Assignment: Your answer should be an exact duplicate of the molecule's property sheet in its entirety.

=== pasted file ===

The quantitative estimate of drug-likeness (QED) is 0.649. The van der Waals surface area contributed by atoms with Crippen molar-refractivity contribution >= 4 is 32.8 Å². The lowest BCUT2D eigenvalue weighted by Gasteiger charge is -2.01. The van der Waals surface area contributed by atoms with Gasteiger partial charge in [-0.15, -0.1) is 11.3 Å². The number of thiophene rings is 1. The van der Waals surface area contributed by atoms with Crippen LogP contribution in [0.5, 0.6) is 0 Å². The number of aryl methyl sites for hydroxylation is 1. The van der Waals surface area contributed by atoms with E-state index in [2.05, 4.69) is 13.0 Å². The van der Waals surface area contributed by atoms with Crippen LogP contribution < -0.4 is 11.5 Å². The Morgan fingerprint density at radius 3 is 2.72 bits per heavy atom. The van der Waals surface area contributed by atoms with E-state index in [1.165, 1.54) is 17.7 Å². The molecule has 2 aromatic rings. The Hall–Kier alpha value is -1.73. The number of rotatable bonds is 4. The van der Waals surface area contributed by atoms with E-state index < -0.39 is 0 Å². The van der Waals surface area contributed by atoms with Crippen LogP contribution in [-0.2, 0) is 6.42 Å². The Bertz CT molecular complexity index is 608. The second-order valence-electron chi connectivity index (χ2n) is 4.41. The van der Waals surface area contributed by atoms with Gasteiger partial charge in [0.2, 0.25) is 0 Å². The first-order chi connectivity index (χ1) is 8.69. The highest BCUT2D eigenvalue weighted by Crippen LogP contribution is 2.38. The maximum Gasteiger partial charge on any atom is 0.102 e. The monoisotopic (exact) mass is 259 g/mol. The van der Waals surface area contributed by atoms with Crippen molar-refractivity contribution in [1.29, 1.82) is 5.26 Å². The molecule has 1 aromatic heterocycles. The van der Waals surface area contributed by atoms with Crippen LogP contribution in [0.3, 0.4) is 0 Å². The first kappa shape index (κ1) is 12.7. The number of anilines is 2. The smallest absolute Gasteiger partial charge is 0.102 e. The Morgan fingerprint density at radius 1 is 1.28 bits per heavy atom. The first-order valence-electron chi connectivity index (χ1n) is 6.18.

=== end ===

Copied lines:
The quantitative estimate of drug-likeness (QED) is 0.649. The van der Waals surface area contributed by atoms with Crippen molar-refractivity contribution >= 4 is 32.8 Å². The lowest BCUT2D eigenvalue weighted by Gasteiger charge is -2.01. The van der Waals surface area contributed by atoms with Gasteiger partial charge in [-0.15, -0.1) is 11.3 Å². The number of thiophene rings is 1. The van der Waals surface area contributed by atoms with Crippen LogP contribution in [0.5, 0.6) is 0 Å². The number of aryl methyl sites for hydroxylation is 1. The van der Waals surface area contributed by atoms with E-state index in [2.05, 4.69) is 13.0 Å². The van der Waals surface area contributed by atoms with Crippen LogP contribution < -0.4 is 11.5 Å². The Morgan fingerprint density at radius 3 is 2.72 bits per heavy atom. The van der Waals surface area contributed by atoms with E-state index in [1.165, 1.54) is 17.7 Å². The molecule has 2 aromatic rings. The Hall–Kier alpha value is -1.73. The number of rotatable bonds is 4. The van der Waals surface area contributed by atoms with E-state index < -0.39 is 0 Å². The van der Waals surface area contributed by atoms with Crippen LogP contribution in [-0.2, 0) is 6.42 Å². The Bertz CT molecular complexity index is 608. The second-order valence-electron chi connectivity index (χ2n) is 4.41. The van der Waals surface area contributed by atoms with Gasteiger partial charge in [0.2, 0.25) is 0 Å². The first-order chi connectivity index (χ1) is 8.69. The highest BCUT2D eigenvalue weighted by Crippen LogP contribution is 2.38. The maximum Gasteiger partial charge on any atom is 0.102 e. The monoisotopic (exact) mass is 259 g/mol. The van der Waals surface area contributed by atoms with Crippen molar-refractivity contribution in [1.29, 1.82) is 5.26 Å². The molecule has 1 aromatic heterocycles. The van der Waals surface area contributed by atoms with Crippen LogP contribution in [0.3, 0.4) is 0 Å². The first kappa shape index (κ1) is 12.7. The number of anilines is 2. The smallest absolute Gasteiger partial charge is 0.102 e. The Morgan fingerprint density at radius 1 is 1.28 bits per heavy atom. The first-order valence-electron chi connectivity index (χ1n) is 6.18.